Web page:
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Grant will help New College of Florida in Sarasota study sharks in Tampa Bay

shark swimming underwater
There are about a dozen shark species that frequent Tampa Bay, including the blacktip.

Researchers hope to better understand Tampa Bay’s potential role as a nursery ground for young sharks and to identify potential threats to their habitat

Researchers at New College of Florida in Sarasota recently received a $165,111 grant from the Tampa Bay Estuary Program and Restore America's Estuaries to expand the school's study of sharks.

The new project will assess population trends for Tampa Bay shark species including blacktip, blacknose, bull, and great hammerhead sharks.

Jayne Gardiner, the director of the Pritzker Marine Biology Researcher Center at New College of Florida, says the study will address data gaps that may impact conservation and management efforts.

"Sharks are a very important component of any healthy eco-system and they're very often overlooked in monitoring programs,” she said.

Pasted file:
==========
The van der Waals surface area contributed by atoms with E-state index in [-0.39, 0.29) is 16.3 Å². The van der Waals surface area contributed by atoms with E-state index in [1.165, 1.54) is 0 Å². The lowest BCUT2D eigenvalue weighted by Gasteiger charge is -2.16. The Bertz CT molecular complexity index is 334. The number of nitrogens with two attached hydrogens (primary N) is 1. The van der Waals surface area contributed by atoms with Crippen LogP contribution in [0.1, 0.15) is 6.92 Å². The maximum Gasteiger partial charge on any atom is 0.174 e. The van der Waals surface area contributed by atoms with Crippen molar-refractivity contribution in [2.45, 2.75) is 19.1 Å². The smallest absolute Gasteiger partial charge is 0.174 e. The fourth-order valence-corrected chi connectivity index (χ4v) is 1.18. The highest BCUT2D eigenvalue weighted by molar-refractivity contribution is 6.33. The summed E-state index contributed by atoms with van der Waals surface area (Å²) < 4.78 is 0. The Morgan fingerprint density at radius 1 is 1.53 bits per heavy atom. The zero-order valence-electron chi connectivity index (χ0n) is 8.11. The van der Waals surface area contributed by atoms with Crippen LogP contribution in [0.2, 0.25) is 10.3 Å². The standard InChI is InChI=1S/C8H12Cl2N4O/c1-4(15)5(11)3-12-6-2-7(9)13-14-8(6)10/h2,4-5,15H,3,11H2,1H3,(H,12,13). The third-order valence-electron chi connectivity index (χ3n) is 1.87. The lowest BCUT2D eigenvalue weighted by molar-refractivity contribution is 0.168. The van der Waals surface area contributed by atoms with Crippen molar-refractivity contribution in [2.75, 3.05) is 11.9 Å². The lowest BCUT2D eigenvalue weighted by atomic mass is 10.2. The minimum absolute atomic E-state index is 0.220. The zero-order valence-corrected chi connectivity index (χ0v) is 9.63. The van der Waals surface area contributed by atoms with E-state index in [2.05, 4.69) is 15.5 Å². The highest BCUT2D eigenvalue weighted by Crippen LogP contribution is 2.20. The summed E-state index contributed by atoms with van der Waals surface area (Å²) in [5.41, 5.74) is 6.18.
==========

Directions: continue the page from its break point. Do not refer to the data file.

“How do you decide what habitat to conserve if you don't really know why they use a particular area and what features of that area are important to them? So that's part of what we're hoping to shed light on with this research."

Sharks inhabit the bay year-round, but between the spring and summer months, the bay becomes a feeding ground and nursery to keep the young away from bigger predators.

Gardiner says their findings could also help measure the impact of climate change and coastal development in areas where sharks live.

Habitat is impacted by the removal of mangroves, filling of wetlands, and other types of permanent physical alteration of nursery habitat have a detrimental effect on juvenile sharks, such as reduced growth rates and decreased survival.

Gardiner says shark migration patterns may also be changing due to warming ocean temperatures.

"How can we predict out from here, where these are animals are going to be and when they're going to be moving?” she said.

“And how do we need to adapt our management strategies for this species to make sure that we're continuing to manage them well in the face of a changing climate?"

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